- Texas Central Partners, the developer of a proposed $12 billion-to-$15 billion high-speed rail system between Dallas and Houston, have secured a total of $300 million in project loans from Japanese lenders, according to the Dallas Business Journal.
- The company announced last week that it had reached an agreement with Japan Overseas Infrastructure Investment Corp. for Transport & Urban Development and the Japan Bank for International Cooperation. This money, combined with funding from equity investors, will allow the project to reach financial close and will pave the way for permitting, design, engineering and other pre-construction tasks to get underway.
- The privately-funded rail line, which will reportedly cut travel time between Dallas and Houston to 90 minutes, will provide the state, according to Texas Central, $36 million of economic benefits during the next 25 years, including 10,000 temporary construction jobs. Developers still must still complete purchases of the necessary property, address environmental concerns and come up with the rest of the money required to complete the project.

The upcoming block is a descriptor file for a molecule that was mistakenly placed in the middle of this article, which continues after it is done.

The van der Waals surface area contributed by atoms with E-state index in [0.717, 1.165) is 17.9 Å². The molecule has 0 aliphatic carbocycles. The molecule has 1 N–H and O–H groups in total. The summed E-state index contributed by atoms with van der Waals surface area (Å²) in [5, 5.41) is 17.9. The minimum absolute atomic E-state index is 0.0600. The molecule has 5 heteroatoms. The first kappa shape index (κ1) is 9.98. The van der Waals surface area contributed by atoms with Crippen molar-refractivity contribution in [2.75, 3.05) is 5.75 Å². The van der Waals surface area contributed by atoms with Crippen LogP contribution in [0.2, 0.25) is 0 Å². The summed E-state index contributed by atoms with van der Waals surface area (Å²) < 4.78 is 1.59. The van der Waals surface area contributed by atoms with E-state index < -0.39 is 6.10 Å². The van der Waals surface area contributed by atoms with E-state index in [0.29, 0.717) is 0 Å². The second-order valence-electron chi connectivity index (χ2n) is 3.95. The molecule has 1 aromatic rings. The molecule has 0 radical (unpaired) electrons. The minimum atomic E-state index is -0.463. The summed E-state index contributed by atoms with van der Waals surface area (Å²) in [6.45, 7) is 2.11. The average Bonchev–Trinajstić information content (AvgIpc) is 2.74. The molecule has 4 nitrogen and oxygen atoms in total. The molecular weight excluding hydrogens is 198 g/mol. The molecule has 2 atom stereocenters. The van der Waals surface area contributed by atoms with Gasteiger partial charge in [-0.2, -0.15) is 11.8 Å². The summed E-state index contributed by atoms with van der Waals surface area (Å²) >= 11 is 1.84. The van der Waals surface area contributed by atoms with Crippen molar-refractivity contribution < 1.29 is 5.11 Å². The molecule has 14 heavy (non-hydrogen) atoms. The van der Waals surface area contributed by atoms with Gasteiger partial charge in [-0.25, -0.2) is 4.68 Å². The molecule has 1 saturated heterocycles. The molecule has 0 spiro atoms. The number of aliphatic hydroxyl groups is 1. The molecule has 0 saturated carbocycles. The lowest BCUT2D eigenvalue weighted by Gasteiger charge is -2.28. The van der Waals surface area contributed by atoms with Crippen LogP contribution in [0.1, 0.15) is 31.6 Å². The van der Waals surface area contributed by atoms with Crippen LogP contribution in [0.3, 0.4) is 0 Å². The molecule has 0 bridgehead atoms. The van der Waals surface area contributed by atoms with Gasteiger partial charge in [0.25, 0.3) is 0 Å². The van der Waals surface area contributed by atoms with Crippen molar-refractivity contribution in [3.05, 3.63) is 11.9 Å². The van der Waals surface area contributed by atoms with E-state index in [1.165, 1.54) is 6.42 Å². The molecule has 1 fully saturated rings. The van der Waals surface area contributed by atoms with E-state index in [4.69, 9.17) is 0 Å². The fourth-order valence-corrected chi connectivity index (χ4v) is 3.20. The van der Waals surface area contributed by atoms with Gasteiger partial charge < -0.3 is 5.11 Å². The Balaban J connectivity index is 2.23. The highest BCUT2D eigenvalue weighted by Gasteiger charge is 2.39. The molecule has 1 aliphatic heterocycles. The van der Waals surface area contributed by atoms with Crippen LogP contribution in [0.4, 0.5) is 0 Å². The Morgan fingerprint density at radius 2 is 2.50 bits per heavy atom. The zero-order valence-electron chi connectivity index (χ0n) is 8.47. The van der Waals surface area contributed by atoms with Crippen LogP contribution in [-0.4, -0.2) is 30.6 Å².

Land acquisition is one of the most important aspects of this type of project, as the California High-Speed Rail Authority discovered. Failure to secure the necessary property for its $77 billion bullet train between the Los Angeles and San Francisco areas of the state cost the project time and at least $64 million in change orders for Tutor Perini, which had mobilized to begin construction but was not able to start. In 2016, the authority faced up to $400 million of claims from contractors alleging that delays had cost them money.
As part of its draft environmental review, the Federal Railroad Administration selected what it considered to be the best route for the Texas rail project back in December, one that the agency deemed would be the least disruptive to landowners and others in its path. Although the project must still be granted a final environmental review, the pause has allowed the project team, which includes Bechtel, Fluor, Lane Construction and WSP, to begin planning. Texas Central said it should be able to start construction next year.
There are still those opposed to the project, however, like Texans Against High-Speed Rail and others, who have been unsuccessful so far in attempts to scuttle the project.